Where did LBJ go wrong? One key element of Johnson’s stubborn drive in Southeast Asia resulted from his inability to perceive and acknowledge the ways that foreign policy ideologies held and promoted by policymakers could become blinding. Though the “domino theory” no longer held the kind of sway in the inner sanctums in Washington that it had held in earlier years, U.S. officials felt compelled to affirm its salience publicly. Thus, they had to insist that if one country fell to communism, others would follow. To be “tough” on national security, according to this logic, was to stand firm militarily against communism, so that there was no sense around the world that the U.S. would be willing to budge. An openness to negotiations, by contrast, suggested weakness, at least when Communists were involved.
Party politics was equally important. While it is true that Johnson’s obsessive attention to the political implications of every decision and conversation was essential to how he moved legislation through the House and Senate despite opposition from Southern Democrats and Republicans, those same instincts didn’t serve him well with Vietnam. From the start of his presidency, Johnson was ridden with fears that he would look weak on defense and that any move to end the U.S. commitment to South Vietnam would bring charges of appeasement and weaken him politically. Not least, it would harm him on Capitol Hill, where he had many more bills he wanted to pass, and would weaken his election chances—first in 1964 and then in 1968. As Johnson told Georgia Democratic Senator Richard Russell in May 1964, “Well, they’d impeach a president, though, that would run out, wouldn’t they?” Russell, a conservative Southerner who had mentored LBJ and knew a thing or two about politics, answered, “I don’t think they would.” Johnson didn’t listen. Just as damaging, Johnson refused to consider the way that the military escalation would ultimately harm his domestic ambitions. The budgetary and political costs needed to serve any major intervention have often come at the expense of programs for the home front.
Johnson’s fears were not wholly irrational. After all, Republicans had won control of the White House and Congress in 1952 on a campaign that emphasized Democratic weakness in fighting communism at home and abroad. There was a cottage industry of books and articles warning that, even though it remained at the margins of national politics, the “radical right” was a more formative and dangerous force than many Democratic officials understood, and they had some connection to mainstream Republican politics. As a Texan, LBJ had seen these forces firsthand throughout his political life and he knew that within the South—still the heart of the Democratic Party—liberalism always maintained a precarious place in the body politic. In 1964, Republicans would nominate Senator Barry Goldwater as their nominee, bringing right-wing extremism to the top of the ticket.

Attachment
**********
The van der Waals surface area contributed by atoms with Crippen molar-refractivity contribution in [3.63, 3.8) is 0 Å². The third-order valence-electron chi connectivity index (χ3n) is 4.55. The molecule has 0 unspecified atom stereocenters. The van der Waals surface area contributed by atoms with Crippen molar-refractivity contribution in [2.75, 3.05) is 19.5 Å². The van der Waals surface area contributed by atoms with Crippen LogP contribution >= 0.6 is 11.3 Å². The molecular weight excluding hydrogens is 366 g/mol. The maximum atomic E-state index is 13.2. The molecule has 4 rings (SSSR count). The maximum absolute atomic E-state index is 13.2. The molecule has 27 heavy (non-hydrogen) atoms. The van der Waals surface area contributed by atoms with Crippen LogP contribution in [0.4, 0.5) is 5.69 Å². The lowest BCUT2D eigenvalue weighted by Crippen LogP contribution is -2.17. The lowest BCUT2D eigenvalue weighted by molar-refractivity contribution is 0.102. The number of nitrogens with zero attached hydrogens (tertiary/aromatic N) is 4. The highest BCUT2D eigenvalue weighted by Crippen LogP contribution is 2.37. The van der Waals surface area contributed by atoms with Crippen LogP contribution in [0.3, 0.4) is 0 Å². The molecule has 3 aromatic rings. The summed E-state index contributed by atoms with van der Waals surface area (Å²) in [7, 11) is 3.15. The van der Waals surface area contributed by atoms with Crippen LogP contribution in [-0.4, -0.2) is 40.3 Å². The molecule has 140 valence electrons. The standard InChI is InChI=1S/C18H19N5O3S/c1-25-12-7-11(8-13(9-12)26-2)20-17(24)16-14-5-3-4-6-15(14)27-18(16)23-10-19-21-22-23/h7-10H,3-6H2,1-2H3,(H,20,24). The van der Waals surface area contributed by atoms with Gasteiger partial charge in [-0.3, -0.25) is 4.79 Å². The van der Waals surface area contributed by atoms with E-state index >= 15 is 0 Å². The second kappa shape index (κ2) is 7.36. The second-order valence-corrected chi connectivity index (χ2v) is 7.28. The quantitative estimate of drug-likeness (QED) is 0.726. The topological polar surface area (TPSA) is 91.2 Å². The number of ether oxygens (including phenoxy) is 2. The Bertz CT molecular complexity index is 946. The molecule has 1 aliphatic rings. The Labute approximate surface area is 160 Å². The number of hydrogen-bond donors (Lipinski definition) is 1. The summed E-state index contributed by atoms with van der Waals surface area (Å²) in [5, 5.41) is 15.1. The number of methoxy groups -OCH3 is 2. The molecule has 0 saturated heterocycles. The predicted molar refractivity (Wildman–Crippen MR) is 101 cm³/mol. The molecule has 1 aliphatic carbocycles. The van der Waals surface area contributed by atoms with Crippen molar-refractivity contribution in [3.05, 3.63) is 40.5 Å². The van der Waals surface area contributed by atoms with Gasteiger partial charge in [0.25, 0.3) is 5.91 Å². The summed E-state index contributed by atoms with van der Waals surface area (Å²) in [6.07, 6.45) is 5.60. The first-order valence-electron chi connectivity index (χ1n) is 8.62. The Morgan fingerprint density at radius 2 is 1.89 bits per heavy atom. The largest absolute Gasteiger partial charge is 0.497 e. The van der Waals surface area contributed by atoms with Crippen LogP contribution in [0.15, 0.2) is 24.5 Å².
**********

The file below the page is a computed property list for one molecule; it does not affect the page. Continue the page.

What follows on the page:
But there was another way to perceive the opportunities of the era, especially after Johnson’s landslide defeat of Goldwater. In February 1965, Vice President Hubert Humphrey, assisted by aide Thomas L. Hughes, wrote Johnson an extraordinary memo urging him to take advantage of his overwhelming triumph and resist going in deeper in Vietnam, the better to concentrate on his domestic agenda. Escalation, the memo presciently warned, “would eliminate for the time being any possible exchange between the President and Soviet leaders; it would postpone any progress on arms control; it would encourage the Soviet Union and China to end their rift; it would seriously hamper our efforts to strengthen relations with our European allies; it would weaken our position in the United Nations; it might require a call-up of reservists if we were to get involved in a large-scale land war—and a consequent increase in defense expenditures; it would tend to shift the Administration’s emphasis from its Great Society oriented programs to further military outlays; finally and most important it would damage the image of the President of the United States—and that of the United States itself.”
Just as important, Humphrey wrote, the recent election provided a political opportunity for Johnson to be free from his traditional political concerns. “Politically,” the vice president argued, “it is always hard to cut losses. But the Johnson Administration is in a stronger position to do so than any Administration in this century. 1965 is the year of minimum political risk for the Johnson Administration. Indeed, it is the first year when we can face the Vietnam problem without being preoccupied with the political repercussions from the Republican right.”